From Middle English ȝerken (“to move suddenly, excite, bind tightly, attack”), from Old English ġearcian (“to prepare, make ready”), compare ġearc (“active, quick”), from Proto-Germanic *garwakōną (“to prepare”), from Proto-Indo-European *gʰrebʰ- (“to grab, take”). Cognate with jerk; see yare for more cognates.
- (transitive, archaic) To stab (someone or something).
- c. 1603–1604 (date written), William Shakespeare, “The Tragedie of Othello, the Moore of Venice”, in Mr. William Shakespeares Comedies, Histories, & Tragedies […] (First Folio), London: […] Isaac Iaggard, and Ed[ward] Blount, published 1623, OCLC 606515358, [Act I, scene ii], page 6:
- To doe no contriu'd mur[t]her; I lacke iniquity / Sometimes to do me ſeruice: nine or ten times, / I had thought to haue ierk'd him here, / Vnder the ribbes.
- To throw or thrust with a sudden, smart movement; to kick or strike suddenly; to jerk.
- 1599, William Shakespeare, “The Life of Henry the Fift”, in Mr. William Shakespeares Comedies, Histories, & Tragedies […] (First Folio), London: […] Isaac Iaggard, and Ed[ward] Blount, published 1623, OCLC 606515358, [Act IV, scene vii]:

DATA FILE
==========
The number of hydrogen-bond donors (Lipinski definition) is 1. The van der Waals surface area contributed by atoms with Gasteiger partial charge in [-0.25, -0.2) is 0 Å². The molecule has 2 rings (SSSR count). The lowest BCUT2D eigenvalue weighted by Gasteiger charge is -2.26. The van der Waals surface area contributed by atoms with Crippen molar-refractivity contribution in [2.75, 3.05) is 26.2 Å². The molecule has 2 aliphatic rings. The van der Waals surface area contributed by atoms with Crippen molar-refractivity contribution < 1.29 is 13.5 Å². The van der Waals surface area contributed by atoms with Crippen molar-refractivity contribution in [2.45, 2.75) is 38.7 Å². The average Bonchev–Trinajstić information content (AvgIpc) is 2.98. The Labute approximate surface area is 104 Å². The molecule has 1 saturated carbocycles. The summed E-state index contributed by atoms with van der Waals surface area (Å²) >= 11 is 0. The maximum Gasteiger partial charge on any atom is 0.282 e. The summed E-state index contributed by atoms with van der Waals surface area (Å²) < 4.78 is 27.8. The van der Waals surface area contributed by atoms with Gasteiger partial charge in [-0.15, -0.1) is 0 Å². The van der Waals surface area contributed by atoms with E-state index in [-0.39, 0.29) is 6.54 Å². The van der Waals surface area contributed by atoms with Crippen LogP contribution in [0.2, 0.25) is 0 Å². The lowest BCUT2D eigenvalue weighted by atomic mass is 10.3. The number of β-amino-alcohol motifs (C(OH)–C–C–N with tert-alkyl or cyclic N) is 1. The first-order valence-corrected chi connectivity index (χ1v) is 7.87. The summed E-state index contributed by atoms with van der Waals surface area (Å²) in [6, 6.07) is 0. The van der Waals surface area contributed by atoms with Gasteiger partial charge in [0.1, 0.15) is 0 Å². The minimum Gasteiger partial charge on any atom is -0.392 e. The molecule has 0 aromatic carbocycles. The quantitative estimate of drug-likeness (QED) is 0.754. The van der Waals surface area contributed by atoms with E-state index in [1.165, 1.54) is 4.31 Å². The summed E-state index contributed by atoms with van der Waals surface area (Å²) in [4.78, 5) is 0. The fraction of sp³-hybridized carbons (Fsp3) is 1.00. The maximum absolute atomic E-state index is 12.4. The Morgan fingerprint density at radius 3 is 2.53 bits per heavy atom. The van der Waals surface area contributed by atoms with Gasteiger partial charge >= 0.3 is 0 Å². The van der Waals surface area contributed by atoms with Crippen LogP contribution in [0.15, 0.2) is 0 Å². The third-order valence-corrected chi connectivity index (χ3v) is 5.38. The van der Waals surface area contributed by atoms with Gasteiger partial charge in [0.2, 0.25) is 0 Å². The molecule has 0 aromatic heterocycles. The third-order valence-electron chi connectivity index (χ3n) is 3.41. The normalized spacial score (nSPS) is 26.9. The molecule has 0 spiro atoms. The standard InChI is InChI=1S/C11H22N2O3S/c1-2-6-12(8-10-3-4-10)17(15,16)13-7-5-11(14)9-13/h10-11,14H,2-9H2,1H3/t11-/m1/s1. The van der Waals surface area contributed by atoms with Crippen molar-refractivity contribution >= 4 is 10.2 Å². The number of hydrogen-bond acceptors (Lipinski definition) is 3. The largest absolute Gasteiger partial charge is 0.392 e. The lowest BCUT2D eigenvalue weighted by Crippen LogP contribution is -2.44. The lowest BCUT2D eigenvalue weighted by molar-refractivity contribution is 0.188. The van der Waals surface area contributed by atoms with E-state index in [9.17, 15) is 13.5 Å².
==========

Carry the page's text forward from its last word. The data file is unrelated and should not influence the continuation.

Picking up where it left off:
- Their wounded steeds […] / Yerk out their armed heels at their dead masters.
- 1627, Michaell Drayton [i.e., Michael Drayton], “The Moone-calfe”, in The Battaile of Agincourt. […], London: […] A[ugustine] M[atthews] for VVilliam Lee, […], published 1631, OCLC 1011821086, page 242:
- Vp on a ſuddaine they together ſtart, / And driue at him as faſt as they could ding, / They flirt, they yerke, they backvvard fluce, and fling / As though the Deuill in their heeles had bin, / That to eſcape the danger he vvas in.
- (obsolete, Scotland) To strike or lash with a whip or stick.
- (obsolete, Scotland) To rouse or excite.
- To bind or tie with a jerk.
yerk (plural yerks)
- (archaic) A sudden or quick thrust or motion; a jerk.